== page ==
The Massachusetts Bay Commuter Railroad Co. is crying foul at what they are calling a flawed procurement process that included few substantial conversations, a complaint lodged with the MBTA before the Globe reported Saturday that the T will recommend that the company’s sole competitor be awarded the state’s lucrative commuter rail operating contract.
In a statement from the company Sunday, accompanied by a letter that had been sent to Massachusetts Bay Transportation Authority’s general counsel Thursday, the company alleged that only one in-person discussion had been held between T officials and the MBCR during months of investigations and vetting — not enough, MBCR officials said, to provide the company with any real chance to explain the new ideas it had planned if it were to continue running the commuter train system.
The statement was an early indication that MBCR may choose to pursue a lawsuit if the contract comes out in favor of the company’s competition, Keolis Commuter Services.
“MBTA evaluators never seriously attempted to understand differences between competing proposals, seek improvements in the bids, [or] develop a clear understanding of the differences between the bidders’ cost/pricing structures,” the statement said.
MBCR, which has operated the commuter rail for the past decade, is vying for another go at the contract, the largest operating contract in state history.
After months of reviewing the proposals from Keolis and MBCR, T officials are expected to present their recommendation on the best option for the bid at the Wednesday meeting of the Massachusetts Department of Transportation board of directors. The board will review the T’s recommendation and make a final decision.
Last week, two people knowledgeable about the process told the Globe that Keolis had won over the T, and that the company had been in negotiations with MBTA General Manager Beverly A. Scott to provide service for an eight-year term, with the possibility of multiple two-year extensions.
Despite MBCR’s criticism, the T maintains that all the rules were followed and there was no mishandling of the vetting process. MBTA spokesman Joe Pesaturo said in an e-mail Sunday that the transit agency had followed guidelines set forth by the Federal Transit Administration on best practices for procurement processes to establish a level playing field.
Pesaturo said MBCR’s description of the procurement process was “simply not accurate.”
“The provisions in the Request for Proposals have been followed to the letter, and all aspects of the procurement process were clearly and fully communicated up front,” Pesaturo said. “The evaluation process has been open, transparent and fair for all parties involved.”
A Keolis spokesman declined to comment on MBCR’s letter.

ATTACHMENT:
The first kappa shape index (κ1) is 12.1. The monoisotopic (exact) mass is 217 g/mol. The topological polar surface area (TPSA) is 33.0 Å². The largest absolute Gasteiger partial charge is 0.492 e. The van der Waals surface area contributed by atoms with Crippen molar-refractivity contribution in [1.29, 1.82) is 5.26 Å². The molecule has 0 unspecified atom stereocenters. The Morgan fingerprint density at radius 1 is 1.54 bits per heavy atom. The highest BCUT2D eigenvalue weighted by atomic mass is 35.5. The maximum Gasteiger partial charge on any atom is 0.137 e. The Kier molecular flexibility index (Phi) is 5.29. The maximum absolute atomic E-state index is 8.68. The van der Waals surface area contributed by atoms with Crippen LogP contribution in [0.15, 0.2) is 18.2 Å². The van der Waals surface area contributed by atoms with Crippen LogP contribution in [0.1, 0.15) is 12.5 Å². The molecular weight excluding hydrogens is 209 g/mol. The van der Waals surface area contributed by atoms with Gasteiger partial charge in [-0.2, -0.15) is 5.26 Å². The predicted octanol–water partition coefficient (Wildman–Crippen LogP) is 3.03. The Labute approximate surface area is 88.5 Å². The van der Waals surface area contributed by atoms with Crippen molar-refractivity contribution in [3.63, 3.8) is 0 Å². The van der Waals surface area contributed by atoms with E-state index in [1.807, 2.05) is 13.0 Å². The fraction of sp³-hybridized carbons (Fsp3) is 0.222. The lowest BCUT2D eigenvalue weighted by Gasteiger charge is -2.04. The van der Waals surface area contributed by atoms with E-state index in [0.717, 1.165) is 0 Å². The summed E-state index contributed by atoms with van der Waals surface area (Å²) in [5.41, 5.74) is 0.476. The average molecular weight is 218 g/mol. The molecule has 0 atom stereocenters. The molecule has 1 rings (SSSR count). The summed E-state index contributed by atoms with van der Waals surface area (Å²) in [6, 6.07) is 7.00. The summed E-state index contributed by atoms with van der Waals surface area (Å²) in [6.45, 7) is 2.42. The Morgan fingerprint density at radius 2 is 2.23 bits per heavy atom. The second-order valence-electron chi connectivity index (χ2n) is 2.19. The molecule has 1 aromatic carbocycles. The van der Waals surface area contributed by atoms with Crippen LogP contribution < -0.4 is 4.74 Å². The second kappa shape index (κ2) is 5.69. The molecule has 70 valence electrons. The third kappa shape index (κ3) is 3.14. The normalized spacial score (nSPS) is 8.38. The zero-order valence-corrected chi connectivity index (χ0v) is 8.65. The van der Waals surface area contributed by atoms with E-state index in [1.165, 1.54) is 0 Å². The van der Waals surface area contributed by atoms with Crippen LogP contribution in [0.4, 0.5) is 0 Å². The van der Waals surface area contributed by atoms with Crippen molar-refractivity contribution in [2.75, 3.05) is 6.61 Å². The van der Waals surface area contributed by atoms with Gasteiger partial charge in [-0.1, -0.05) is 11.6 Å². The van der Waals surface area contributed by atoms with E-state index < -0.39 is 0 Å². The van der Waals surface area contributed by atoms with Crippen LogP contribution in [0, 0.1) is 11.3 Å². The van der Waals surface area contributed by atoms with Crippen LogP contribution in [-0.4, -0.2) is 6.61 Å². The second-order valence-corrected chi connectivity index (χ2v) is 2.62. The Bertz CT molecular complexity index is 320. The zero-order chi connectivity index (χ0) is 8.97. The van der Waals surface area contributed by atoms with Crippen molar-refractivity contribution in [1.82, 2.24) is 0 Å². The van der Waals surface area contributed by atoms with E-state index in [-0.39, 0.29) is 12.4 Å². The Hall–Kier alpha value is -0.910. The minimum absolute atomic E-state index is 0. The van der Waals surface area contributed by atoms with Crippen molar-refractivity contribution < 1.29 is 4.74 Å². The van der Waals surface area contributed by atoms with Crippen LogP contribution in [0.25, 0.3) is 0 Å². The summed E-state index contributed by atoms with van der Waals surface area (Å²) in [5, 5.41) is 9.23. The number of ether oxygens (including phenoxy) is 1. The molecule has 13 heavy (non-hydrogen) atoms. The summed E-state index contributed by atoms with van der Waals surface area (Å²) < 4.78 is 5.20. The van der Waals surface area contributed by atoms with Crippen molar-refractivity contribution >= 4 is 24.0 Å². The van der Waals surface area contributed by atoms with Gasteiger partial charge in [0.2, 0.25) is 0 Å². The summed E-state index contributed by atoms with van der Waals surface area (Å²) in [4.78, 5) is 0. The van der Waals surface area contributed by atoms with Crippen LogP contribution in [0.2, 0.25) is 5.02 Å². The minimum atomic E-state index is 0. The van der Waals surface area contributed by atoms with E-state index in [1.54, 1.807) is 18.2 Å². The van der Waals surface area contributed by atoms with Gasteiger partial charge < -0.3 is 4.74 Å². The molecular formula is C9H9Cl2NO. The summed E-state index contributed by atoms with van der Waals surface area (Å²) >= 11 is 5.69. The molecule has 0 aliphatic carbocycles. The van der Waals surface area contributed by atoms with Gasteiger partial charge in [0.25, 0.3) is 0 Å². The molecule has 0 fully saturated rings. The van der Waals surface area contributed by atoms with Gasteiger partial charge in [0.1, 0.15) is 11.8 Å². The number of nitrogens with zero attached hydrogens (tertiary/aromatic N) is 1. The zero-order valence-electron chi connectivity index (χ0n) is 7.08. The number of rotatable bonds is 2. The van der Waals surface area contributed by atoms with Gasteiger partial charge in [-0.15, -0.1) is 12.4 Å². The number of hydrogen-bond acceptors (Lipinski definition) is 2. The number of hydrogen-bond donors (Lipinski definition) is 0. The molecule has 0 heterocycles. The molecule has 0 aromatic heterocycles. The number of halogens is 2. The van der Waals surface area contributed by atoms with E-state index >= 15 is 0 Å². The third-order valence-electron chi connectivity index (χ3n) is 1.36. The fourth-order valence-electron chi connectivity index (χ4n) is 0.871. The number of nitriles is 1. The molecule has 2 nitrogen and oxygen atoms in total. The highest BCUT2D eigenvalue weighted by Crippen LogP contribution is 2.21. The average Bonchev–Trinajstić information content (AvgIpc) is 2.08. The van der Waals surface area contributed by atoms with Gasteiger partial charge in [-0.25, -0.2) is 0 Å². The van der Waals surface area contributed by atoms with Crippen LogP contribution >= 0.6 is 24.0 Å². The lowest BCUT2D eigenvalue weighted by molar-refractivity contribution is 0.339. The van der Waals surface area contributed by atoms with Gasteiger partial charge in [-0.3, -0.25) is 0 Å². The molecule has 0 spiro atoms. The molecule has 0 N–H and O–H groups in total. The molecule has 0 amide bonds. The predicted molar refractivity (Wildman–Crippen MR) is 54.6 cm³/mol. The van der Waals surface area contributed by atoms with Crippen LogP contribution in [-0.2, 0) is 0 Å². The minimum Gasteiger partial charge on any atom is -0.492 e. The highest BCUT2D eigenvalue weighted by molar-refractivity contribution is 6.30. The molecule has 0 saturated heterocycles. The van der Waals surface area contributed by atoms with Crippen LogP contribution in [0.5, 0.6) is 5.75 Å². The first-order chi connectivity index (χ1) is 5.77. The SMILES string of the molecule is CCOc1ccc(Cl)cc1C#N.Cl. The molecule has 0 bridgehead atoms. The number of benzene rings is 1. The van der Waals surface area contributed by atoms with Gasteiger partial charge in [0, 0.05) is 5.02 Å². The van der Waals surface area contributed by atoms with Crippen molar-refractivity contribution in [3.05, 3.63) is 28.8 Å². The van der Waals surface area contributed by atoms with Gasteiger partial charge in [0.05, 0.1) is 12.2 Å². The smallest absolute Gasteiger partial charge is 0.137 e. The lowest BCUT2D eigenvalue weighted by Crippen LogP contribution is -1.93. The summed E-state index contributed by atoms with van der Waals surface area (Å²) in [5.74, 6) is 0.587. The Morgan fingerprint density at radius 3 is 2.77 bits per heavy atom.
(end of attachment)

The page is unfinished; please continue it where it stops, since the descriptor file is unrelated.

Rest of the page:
On Thursday Ronald J. Hartman, chief executive of the rail division at Veolia Transportation, MBCR’s largest shareholder, wrote a three-page letter to the MBTA to express consternation about the process.
“We are making this request because of our concern over the lack of meaningful discussions between our team and the MBTA with respect to this extensive and complex RFP and our proposal,” Hartman wrote in the letter.
In the letter, Hartman argued that it was necessary to meet in person for the company to convey its innovative ideas — including the construction of a new $65 million commuter rail maintenance and training facility in Hyde Park, one of several plans it had floated in a proposal that was hundreds of pages long.
“The innovations underlying these modifications are not simple and warrant some give-and-take discussion,” Hartman wrote. “We expected to have an opportunity to explain our intentions regarding these investments and we continue to believe that they can be better defined and shaped by engagement with the MBTA in a discussion setting. To date, there has been no forum for any dialogue on these very significant offerings.”
Company officials are urging the Massachusetts Department of Transportation board of directors to take another look at the contract.
“We hope the MassDOT Board of Directors will refrain from accepting a recommendation from the MBTA without first undertaking a careful, exhaustive examination of the analysis that was followed during the procurement,” the statement said. “There must be no rush to judgment.”
Paul Regan, executive director of the MBTA Advisory Board, an oversight organization that represents cities and towns served by the T, was skeptical about MBCR’s assertion that it hadn’t had adequate opportunity to have discussions with the T.
“This incumbent provider has an advantage because they’re a known commodity — they have a record in place,” Regan said.
Regan said it is probable that, whatever the outcome of the bidding process, there will be litigation.
“Naturally, you do everything you can to make sure your contract proposal got a fair shake,” Regan said. “It makes perfect sense for a company to make sure they’ve exhausted every opportunity to get that contract. If they have to go to court, they will do that.”